Two indigenous tribes in Montana are asking the federal government to investigate what they say is systemic racism and discrimination in a public school district on their reservation.

The Assiniboine and Sioux tribes on the Fort Peck Indian Reservation in northeastern Montana filed a complaint Wednesday with the Justice Department and the Education Department saying that the Wolf Point School District discriminates against native students and “deprives them of basic rights to which they are entitled in school.”

The complaint adds that “the unequal treatment of Native students is detrimental to their development and education and violates federal law.” According to the 46-page document, the discrimination in the school district, which is state-run and governed by a local school board, is longstanding and includes bullying, racial slurs, discriminatory hiring practices, intolerance of tribal practices and beliefs, disproportionate discipline of nonwhite students and denial of equal educational opportunities, guidance and college counseling to native students.

“We live and reside in the United States,” said Roxanne Gourneau, a member of the reservation’s tribal executive board, which filed the complaint. “We’re not asking for something more. We’re asking for equity.”

In reply to a request for comment, the law firm representing the Wolf Point School District said it could not respond to specific allegations because it was still reviewing the complaint. But in a statement it said:

“The Wolf Point Public School District is keenly aware of the challenges facing our students and in particular our Native American students. We recognize our students’ rights under Montana law and federal law to equal educational opportunity, and we strive diligently to meet our obligations under the law. We take claims of discrimination seriously and will cooperate with the federal agencies completely and promptly.”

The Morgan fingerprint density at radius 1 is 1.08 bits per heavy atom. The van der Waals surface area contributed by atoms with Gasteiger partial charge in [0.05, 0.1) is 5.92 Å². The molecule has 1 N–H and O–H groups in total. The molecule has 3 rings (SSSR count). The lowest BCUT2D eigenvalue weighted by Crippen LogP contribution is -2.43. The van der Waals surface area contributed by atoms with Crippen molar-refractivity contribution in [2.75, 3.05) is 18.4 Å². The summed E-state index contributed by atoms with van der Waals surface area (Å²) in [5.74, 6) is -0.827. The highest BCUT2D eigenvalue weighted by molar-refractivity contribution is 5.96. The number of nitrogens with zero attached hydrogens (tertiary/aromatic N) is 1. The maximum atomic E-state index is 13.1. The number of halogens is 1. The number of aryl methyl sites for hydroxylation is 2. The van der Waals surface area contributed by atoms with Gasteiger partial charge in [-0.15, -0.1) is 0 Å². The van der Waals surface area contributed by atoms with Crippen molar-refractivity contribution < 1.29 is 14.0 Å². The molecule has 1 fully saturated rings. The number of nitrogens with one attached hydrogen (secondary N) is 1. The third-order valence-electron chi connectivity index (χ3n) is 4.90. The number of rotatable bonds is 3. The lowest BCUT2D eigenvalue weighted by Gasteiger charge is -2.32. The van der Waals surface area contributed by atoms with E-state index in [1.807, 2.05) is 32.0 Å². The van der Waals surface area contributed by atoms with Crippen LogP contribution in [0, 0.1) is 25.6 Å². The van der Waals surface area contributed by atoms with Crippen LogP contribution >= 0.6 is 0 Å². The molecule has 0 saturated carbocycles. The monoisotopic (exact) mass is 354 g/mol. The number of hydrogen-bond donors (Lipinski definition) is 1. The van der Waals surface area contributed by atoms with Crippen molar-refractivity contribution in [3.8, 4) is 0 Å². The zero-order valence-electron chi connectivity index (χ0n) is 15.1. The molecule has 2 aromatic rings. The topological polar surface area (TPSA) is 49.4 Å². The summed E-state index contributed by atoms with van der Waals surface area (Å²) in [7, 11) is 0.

The 2.1-million-acre Fort Peck reservation is the ninth largest in the United States, and two thirds of its 10,000 residents are tribe members. But as with many large reservations, much of the land does not belong to the tribes or their members. A vast number of parcels are owned by the state or by non-natives. That is part of the reason the Wolf Point School District is not under tribal control.

Wolf Point, the largest town on the reservation and its business center, has a population of 2,600 and is 57 percent Native American. Despite their majority status in the community, the complaint alleges that tribe members have been excluded from making major decisions when it comes to education and that the three native representatives on the six-member school board are assigned to lesser committees and overruled on issues that affect native students.

“Non-Native domination of the District has created a culturally unwelcoming school environment for Native students,” the complaint reads. “It undermines Native students’ sense that they can be future teachers and school leaders, further perpetuating their under-representation.”

The complaint also alleges mistreatment of native athletes by high school coaches, disciplinary policies aimed only at native students, preferential hiring of nonnative teachers and staff and an overall failure to connect with native students and their families.

Melina Healey, a lawyer for the tribes, said there are clear areas where the school district is lacking, including hiring sufficient numbers of native teachers and staff and providing cultural competency training to employees.

“The tribal members are looking for reconciliation,” Healey said. “They are looking to have Education and Justice come into the community and the schools and repair some of the broken relationships that have resulted from this discrimination.”

There is a lot of work to be done, says Louella Douglas-Contreras, a member of the Fort Peck Sioux, whose children attended Wolf Point schools and whose grandchildren are in the schools now.

“This has been going on for a long time, even when I was in high school,” she said. “I don’t know if things can be changed until the teachers in the system change. I feel like it’s their own personal prejudice and I don’t know if they can change that. But the school system has to be accountable for what they have done. The tribe knows what they’ve done to the kids.”